Although public-private partnerships (PPPs) for transportation infrastructure are often portrayed as losing propositions for the public, the private partner is sometimes on the losing end of the deal as well.
As reported in an article in Bloomberg Businessweek, the private partners that won the right to operate the Indiana Toll Road with a $3.8 billion bid were $209 million short of their break-even point in 2010. In order to cover their costs the private partners were hoping to see 11 million trucks on the toll road each year but only received half that traffic in 2010. In fact, the private partners on the project have failed to make a profit in any of the last 5 years. The State of Indiana, however, has done quite well on the deal, having received $3.8 billion upfront and avoided the outlay of $100 million in operating costs each year.
Despite the poor returns on their investment, Cintra and Macquarie Investment Group, the two primary private investors in the project, claim that they do not expect a default. Patrick Rhode, president of corporate affairs for Cintra US, noted in Public Works Magazine, that the Indiana Toll Road project will continue to fulfill all of its financial obligations and payments and that even if the project were to default, the state would still benefit by being able to take over the project at a fraction of the cost.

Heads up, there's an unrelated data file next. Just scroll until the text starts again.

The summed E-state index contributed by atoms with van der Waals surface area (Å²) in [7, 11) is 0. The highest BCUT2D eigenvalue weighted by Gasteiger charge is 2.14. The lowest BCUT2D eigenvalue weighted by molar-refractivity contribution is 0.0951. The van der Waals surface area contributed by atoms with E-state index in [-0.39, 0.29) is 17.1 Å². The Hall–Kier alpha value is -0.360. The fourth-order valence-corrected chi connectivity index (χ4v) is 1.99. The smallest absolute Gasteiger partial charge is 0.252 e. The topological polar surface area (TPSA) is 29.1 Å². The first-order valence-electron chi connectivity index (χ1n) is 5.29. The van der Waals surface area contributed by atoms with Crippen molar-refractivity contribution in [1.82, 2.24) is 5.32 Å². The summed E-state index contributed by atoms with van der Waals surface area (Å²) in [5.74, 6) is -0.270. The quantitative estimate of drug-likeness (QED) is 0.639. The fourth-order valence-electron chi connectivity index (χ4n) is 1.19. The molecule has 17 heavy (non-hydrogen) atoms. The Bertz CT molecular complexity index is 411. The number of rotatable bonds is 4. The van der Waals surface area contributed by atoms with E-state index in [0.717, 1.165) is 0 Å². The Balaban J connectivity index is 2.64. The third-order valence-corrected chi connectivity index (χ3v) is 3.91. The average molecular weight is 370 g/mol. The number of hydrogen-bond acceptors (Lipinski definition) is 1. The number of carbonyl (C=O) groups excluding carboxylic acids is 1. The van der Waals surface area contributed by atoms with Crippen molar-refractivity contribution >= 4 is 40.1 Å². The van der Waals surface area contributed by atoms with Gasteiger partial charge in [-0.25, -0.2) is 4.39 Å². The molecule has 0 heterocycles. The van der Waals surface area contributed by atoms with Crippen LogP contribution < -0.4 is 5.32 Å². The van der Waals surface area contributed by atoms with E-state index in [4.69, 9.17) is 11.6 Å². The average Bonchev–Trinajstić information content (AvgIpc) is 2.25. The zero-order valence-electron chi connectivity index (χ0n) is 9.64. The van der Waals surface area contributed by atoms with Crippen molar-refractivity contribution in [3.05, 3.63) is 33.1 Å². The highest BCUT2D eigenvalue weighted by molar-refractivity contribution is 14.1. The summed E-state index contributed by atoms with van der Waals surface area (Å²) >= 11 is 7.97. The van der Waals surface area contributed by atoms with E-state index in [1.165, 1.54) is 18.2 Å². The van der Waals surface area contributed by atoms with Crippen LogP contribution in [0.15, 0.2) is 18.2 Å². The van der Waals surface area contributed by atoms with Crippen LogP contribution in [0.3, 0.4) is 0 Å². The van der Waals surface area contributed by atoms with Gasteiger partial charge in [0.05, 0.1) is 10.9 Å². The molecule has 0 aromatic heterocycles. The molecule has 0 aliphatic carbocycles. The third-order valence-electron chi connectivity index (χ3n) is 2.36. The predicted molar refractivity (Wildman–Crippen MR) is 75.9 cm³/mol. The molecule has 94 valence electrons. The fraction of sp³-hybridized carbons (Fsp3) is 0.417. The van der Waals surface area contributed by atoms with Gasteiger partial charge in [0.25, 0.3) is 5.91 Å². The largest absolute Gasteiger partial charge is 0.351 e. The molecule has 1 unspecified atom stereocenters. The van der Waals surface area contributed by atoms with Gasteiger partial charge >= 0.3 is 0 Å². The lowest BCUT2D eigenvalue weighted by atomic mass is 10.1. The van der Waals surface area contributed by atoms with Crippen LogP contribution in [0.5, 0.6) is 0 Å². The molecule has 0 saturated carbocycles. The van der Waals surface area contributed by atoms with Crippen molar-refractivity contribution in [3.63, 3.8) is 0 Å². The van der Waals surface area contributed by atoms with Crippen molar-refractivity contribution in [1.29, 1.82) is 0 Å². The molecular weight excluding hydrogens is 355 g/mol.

The difficulty of calculating the risks for this type of major public-private partnership, particularly in light of the painful lesson being learned by the investors in the Indiana Toll Road, may dampen interest among investors for similar projects in the future. In addition, although the State of Indiana has benefited from this PPP, the uncertainty involved in these types of projects should make both the public and private actors in these agreements tread more carefully in the future.